activity may elevate reasonable suspicion to probable cause); In re A.P.,
617 A.2d 764, 769-71 (Pa. Super. Ct. 1992) (proximity to crime coupled
with other factors such as flight or unsubstantiated explanation for
presence may support probable cause for arrest). The officers did not
observe defendant in the plot, nor did they investigate the area for
other people until after they had arrested defendant. Cf. People v.
Rosa, 589 N.Y.S.2d 413, 414 (N.Y. App. Div. 1992) (upholding probable
cause determination where, prior to arrest, one officer detained
defendant at apartment entrance while other checked apartment and found
it ransacked and no one there).
The only information specific to defendant was that he was
walking on the path coming from the plot following some activity that
alerted the sensors in the plot. Walking down a path through the woods
next to a busy campground is, however, completely consistent with
innocent behavior. See Ingrao, 897 F.2d at 863-65 (no probable cause
where suspect's action is consistent with innocent behavior); United
States v. Robertson, 833 F.2d 777, 782 (9th Cir. 1987) (no probable cause
where presence on scene of criminal activity was consistent with behavior
of innocent visitor). A path leading from a busy campground several feet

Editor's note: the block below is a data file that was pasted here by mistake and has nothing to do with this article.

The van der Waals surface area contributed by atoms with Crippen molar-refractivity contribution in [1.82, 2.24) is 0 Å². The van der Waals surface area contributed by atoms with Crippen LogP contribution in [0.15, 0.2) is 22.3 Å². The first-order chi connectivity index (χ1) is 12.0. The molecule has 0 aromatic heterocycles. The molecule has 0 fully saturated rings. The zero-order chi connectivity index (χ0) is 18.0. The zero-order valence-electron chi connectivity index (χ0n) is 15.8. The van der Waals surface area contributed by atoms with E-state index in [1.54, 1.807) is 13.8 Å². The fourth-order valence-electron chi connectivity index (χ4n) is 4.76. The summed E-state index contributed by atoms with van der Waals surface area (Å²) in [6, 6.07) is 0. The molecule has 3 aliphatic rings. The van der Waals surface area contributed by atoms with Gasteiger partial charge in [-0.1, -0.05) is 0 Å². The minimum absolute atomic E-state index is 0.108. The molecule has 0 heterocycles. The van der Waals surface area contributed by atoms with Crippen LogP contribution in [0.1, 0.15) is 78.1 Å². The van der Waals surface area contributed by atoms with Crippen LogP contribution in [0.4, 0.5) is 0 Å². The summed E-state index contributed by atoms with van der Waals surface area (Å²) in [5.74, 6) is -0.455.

into the vegetation is not so remote as to raise suspicions to a level
necessary for probable cause.
Morse, J. dissenting. I would reverse and remand. There
was probable cause to believe that it was defendant cultivating the
marijuana plants. The Court has applied too high a standard to these
There is no question based on the electronic monitoring that
someone was in the marijuana patch for one-half hour. Defendant's basic
argument, and the one adopted by the Court, is that someone else might
have been on the path and tended the plants. The Court concludes that
the State did not prove that defendant was the one. The Court suggests
that defendant may have just stumbled upon a marijuana patch while
meandering through the dense forest.
This case is not one of mere physical proximity to a crime.
The plot was remote. The path was not well-travelled, at least not
during the three days of police observation. During that time, no one
but defendant was observed in the area. The access path was difficult to
locate, being more like a tunnel through the underbrush than a path.
Someone triggered not only the monitor on the access path but also a
monitor in the marijuana plot. These sensors signaled the officers of
someone's presence for a half hour's time. Immediately upon the heels of
these signals, defendant exited the plot and walked down the path toward
the officers. As the trial court stated, "when the Defendant exited the
plot from one of the tunnels through the vegetation, the [officers] . . .
arrested the Defendant." Looking at the facts in a nontechnical
common-sense manner, the officers had enough facts to support a
reasonably cautious belief that it was defendant who was cultivating the
marijuana plants. What else would defendant be doing for half an hour in
a patch containing eighty-five manicured marijuana plants?
BY THE COURT:
Frederic W. Allen, Chief Justice
James L. Morse, Ernest W. Gibson III, Associate Justice
John A. Dooley, Associate Justice
Denise R. Johnson, Associate Justice
[ ] Do Not Publish